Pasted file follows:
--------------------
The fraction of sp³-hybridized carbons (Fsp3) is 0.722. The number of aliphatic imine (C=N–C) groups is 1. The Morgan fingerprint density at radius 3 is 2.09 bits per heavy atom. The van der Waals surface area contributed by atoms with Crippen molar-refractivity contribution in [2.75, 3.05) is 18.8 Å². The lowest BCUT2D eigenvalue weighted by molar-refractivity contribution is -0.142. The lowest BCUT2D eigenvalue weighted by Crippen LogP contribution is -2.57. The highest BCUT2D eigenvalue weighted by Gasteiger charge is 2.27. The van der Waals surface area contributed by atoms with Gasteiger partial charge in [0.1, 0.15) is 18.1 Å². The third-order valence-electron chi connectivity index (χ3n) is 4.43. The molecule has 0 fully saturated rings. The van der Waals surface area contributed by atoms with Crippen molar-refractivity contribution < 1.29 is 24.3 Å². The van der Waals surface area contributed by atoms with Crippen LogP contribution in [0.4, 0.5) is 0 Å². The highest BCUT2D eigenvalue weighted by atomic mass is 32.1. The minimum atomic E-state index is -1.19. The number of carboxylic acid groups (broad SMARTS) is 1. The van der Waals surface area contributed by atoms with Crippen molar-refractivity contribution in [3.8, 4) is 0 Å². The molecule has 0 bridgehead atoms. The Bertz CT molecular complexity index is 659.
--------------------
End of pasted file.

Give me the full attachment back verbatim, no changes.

The fraction of sp³-hybridized carbons (Fsp3) is 0.722. The number of aliphatic imine (C=N–C) groups is 1. The Morgan fingerprint density at radius 3 is 2.09 bits per heavy atom. The van der Waals surface area contributed by atoms with Crippen molar-refractivity contribution in [2.75, 3.05) is 18.8 Å². The lowest BCUT2D eigenvalue weighted by molar-refractivity contribution is -0.142. The lowest BCUT2D eigenvalue weighted by Crippen LogP contribution is -2.57. The highest BCUT2D eigenvalue weighted by Gasteiger charge is 2.27. The van der Waals surface area contributed by atoms with Gasteiger partial charge in [0.1, 0.15) is 18.1 Å². The third-order valence-electron chi connectivity index (χ3n) is 4.43. The molecule has 0 fully saturated rings. The van der Waals surface area contributed by atoms with Crippen molar-refractivity contribution < 1.29 is 24.3 Å². The van der Waals surface area contributed by atoms with Crippen LogP contribution in [0.4, 0.5) is 0 Å². The highest BCUT2D eigenvalue weighted by atomic mass is 32.1. The minimum atomic E-state index is -1.19. The number of carboxylic acid groups (broad SMARTS) is 1. The van der Waals surface area contributed by atoms with Crippen molar-refractivity contribution in [3.8, 4) is 0 Å². The molecule has 0 bridgehead atoms. The Bertz CT molecular complexity index is 659.